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OTOC News

Protections for Meatpacking workers needed now!

May 7th, 2020

1. Protect Public Health

Meatpacking plants are prominent employers in communities across Nebraska. With so many workers working in close quarters with little protections, community spread multiplies. OWH OTOC Op Ed with UFCW: Nebraska needs strong action to protect packing plant workers

2. Protect food supply chains

Nebraska meatpacking plants feed the country. President Trump wants plants open, but that can’t happen if there are no healthy workers. OWH: Grocery stores limiting meat purchases

3. Protect Vulnerable Families

With essential workers still working, their families, many of which are multi-generational in one home, are also exposed.  Lincoln Journal Star: ‘I want you to know he died in the hospital alone, isolated and scared’

This Mother’s Day season let us take action for the mothers, grandmother, aunts, sisters, daughters, and everyone who works in these plants so they may continue earning a living for their families and keep their families safe.

4. Protect Immigrant and Refugee workers

Many refugees and immigrants are the ones working hard for their family. This is not just an immigrant issue, but it is also an immigrant issue.

Take Action Today- contact Governor Pete Ricketts

My name is ______________ and I am a member of __________(church)___ and active with Omaha Together One Community (OTOC) in  Omaha.  My address is ________________________.

Governor Ricketts, I’m asking that you ensure that packing plant workers remain safe by requiring  6-foot spacing of workers, personal protective equipment, increased cleaning, and inspections at all meat and poultry processing plants, and other best practices.

Workers must be given paid sick leave when ill to minimize viral spread and to care for sick family members.

It is imperative to ensure plants remain open by protecting workers!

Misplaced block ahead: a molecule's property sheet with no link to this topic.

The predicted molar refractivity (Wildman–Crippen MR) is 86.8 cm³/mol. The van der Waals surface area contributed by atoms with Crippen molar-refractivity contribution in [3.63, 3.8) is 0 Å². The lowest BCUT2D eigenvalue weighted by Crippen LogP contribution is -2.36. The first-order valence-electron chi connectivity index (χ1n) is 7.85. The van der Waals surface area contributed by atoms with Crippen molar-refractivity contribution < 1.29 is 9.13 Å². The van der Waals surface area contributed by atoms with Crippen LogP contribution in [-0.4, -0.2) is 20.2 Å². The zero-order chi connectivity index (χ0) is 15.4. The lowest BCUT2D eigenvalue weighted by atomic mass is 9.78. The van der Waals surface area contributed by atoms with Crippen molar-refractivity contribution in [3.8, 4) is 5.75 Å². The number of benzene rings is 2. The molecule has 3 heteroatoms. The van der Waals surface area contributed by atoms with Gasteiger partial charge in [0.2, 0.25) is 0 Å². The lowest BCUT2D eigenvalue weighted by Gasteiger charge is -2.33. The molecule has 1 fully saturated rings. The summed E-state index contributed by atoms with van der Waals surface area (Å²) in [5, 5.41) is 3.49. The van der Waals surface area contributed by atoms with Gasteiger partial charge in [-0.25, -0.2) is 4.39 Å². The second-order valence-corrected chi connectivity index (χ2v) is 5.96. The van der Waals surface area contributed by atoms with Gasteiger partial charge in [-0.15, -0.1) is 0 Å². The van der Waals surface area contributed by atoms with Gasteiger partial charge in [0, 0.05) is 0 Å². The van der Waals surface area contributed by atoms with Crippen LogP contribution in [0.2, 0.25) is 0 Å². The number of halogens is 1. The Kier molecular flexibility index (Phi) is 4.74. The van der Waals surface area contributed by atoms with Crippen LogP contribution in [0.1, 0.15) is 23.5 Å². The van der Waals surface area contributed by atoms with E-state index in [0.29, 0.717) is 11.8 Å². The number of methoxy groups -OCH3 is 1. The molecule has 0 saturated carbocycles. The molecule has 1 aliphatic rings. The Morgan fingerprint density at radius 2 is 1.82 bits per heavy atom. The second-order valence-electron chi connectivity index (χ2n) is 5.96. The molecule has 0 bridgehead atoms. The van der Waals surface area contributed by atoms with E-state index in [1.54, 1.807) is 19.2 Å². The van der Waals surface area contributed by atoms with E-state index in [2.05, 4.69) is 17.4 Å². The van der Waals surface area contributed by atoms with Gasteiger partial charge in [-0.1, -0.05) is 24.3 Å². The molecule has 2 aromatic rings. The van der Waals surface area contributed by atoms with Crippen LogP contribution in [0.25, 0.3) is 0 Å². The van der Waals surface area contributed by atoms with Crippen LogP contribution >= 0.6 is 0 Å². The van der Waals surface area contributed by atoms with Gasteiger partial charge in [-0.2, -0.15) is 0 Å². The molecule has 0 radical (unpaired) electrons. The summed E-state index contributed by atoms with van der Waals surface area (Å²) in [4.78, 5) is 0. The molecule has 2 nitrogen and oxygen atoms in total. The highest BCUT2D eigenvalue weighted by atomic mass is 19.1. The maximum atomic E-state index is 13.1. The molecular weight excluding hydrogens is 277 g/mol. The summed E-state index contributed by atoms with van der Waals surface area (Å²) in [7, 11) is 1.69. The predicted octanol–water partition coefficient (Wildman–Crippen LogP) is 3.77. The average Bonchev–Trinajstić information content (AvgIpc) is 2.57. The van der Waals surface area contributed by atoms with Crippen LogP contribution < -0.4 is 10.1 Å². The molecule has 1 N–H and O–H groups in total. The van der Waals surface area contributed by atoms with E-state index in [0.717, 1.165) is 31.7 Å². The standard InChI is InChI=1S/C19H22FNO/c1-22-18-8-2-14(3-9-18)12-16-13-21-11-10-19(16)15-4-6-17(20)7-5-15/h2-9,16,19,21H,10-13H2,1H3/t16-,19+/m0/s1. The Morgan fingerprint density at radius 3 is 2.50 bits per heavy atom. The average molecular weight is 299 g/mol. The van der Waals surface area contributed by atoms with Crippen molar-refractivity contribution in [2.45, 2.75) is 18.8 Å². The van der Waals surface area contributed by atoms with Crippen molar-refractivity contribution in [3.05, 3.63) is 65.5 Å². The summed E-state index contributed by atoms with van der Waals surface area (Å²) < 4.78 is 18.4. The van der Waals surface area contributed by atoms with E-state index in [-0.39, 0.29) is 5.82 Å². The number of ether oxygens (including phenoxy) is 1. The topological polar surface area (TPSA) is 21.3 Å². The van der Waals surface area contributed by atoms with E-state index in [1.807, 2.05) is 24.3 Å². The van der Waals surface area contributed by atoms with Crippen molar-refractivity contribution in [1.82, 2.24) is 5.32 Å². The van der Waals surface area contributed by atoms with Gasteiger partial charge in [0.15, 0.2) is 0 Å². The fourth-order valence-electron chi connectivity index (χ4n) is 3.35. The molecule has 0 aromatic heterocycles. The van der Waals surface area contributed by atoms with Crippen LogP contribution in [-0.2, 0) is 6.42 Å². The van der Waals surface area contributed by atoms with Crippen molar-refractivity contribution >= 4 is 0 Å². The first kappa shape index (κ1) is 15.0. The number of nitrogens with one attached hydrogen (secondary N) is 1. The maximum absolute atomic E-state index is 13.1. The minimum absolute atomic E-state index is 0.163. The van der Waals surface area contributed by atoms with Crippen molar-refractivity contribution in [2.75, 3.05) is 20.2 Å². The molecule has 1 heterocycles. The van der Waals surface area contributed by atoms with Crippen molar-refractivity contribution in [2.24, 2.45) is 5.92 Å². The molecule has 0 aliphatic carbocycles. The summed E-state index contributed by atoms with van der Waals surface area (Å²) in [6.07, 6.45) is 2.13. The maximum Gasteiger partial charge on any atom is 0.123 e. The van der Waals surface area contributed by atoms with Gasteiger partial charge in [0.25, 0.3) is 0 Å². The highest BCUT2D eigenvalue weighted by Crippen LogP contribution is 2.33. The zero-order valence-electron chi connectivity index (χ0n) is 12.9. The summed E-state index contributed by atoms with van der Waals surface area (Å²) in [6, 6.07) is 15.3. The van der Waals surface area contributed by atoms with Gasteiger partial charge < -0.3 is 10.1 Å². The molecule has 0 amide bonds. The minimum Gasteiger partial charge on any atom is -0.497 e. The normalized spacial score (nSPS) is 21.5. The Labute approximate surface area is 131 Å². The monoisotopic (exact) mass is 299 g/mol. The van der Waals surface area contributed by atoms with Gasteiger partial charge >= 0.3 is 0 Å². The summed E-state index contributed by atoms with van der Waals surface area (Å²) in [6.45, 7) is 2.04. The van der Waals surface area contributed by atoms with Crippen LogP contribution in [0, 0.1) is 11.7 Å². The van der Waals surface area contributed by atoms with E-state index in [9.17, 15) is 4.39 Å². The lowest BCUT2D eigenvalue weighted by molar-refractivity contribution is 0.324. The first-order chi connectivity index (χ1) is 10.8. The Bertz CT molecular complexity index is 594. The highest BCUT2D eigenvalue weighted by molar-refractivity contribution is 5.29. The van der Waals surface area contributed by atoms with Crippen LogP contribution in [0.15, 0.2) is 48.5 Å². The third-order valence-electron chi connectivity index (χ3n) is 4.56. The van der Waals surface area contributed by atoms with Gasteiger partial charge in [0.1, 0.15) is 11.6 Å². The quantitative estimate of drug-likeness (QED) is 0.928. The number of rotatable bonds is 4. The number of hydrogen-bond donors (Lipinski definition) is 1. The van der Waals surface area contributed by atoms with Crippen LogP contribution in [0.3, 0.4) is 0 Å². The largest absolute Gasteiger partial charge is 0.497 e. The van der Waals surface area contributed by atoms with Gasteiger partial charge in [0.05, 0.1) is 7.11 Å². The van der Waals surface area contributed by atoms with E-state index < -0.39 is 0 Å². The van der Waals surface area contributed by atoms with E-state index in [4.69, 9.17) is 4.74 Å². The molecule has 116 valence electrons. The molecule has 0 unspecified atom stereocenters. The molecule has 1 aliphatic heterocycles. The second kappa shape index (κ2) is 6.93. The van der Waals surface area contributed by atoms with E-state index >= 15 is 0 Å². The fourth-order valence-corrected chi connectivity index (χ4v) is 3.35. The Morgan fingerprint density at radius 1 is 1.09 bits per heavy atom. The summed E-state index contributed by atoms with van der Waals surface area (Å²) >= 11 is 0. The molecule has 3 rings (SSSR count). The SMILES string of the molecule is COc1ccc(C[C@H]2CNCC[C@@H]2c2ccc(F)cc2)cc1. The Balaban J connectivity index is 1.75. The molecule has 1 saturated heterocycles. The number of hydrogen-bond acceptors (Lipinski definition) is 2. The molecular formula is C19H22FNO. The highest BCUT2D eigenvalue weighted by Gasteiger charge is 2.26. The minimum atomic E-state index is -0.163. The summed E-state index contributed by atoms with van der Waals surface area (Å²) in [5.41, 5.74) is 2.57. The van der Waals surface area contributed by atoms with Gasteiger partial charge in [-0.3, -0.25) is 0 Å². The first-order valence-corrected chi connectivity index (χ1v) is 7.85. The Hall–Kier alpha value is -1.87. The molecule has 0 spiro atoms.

Email him at https://governor.nebraska.gov/contact-form

or call him at 402-471-2244. When calling, press 4 to leave a voicemail.

 

Mental Health Resources

April 17th, 2020

OTOC recognizes that everyone’s mental health is being impacted from our new current reality. Stress, loneliness,isolation, fear, and sorrow are taking a toll on everyone. Existing mental health conditions are also exacerbated. We have compiled some resources we hope you find helpful. Remember, you are not alone.

*We are not mental health professionals. These resources and opportunities are provided by mental health organizations unaffiliated with OTOC*

 

Crisis Resources

Methodist Hospital’s Mental Health Hotline:  (402) 815-8255

EAP Covid Counseling Hotline: 800-801-4182

NAMI Mental Health Crisis Line: 800-950-6264

Suicide Prevention Hotline: (800) 273-TALK or (800) SUICIDE

Prevencion del Suicidio: (888) 628-9454

Domestic Violence Hotline: 800-799-SAFE or 800-787-3224

Resources for Clinical Mental Health Issues

NAMI Family support meetings for family and friends of people with a mental illness- online meetings now available! Email namionlinefamilies@yahoo.com or register here to sign up.

How to Deal with Coronavirus If You Have OCD or Anxiety from Vice Health

Free recurring trainings from Grief’s Journey: “Ambiguous Grief 101: Self Care” (Tues/Thurs) and “Ambiguous Grief 101: Supporting Youth” (Wed/Fri).

Resources When You Can’t Afford Therapy from Greatest

Region Six Resource BookRegion 6 Behavioral Health is the body that allocates funds to behavioral health programs. This packet describes their current mental health programs.

For Congregations and Pastors

10 Guidelines for Pastoral Care in the Coronaviruas Outbreak from the Christian Century

Catholic Charities Tips

Spiritual Practices for the Coronavirus Pandemic from Spirituality and Practice

Mental Health Ministries, an organization “producing high quality resources to reduce the stigma of mental illness in our faith communities and to lift up the important role of faith/spirituality in the treatment and recovery process.”

Tips, Advice, and Ideas

The Kim Foundation 

Psych Hub free resources: https://psychhub.com/covid-19/

Mental Health America (MHA) has curated a list of mental health resources related to COVID-19

Supporting Employee Mental Health During the Coronavirus Pandemic visual guide from Mind Share Partners

Human Connection Bolsters the Immune System

The Greater Good in Action site has compiled personal exercises to foster compassion, connection, empathy, forgiveness, gratitude, happiness, kindness, mindfulness, optimism, resilience, self-compassion, and more! On Tuesdays and Thursdays at 3:00pm, join The Greater Good Science Center Facebook page for free 20-minute sessions with practices to boost resilience, connection, and positivity.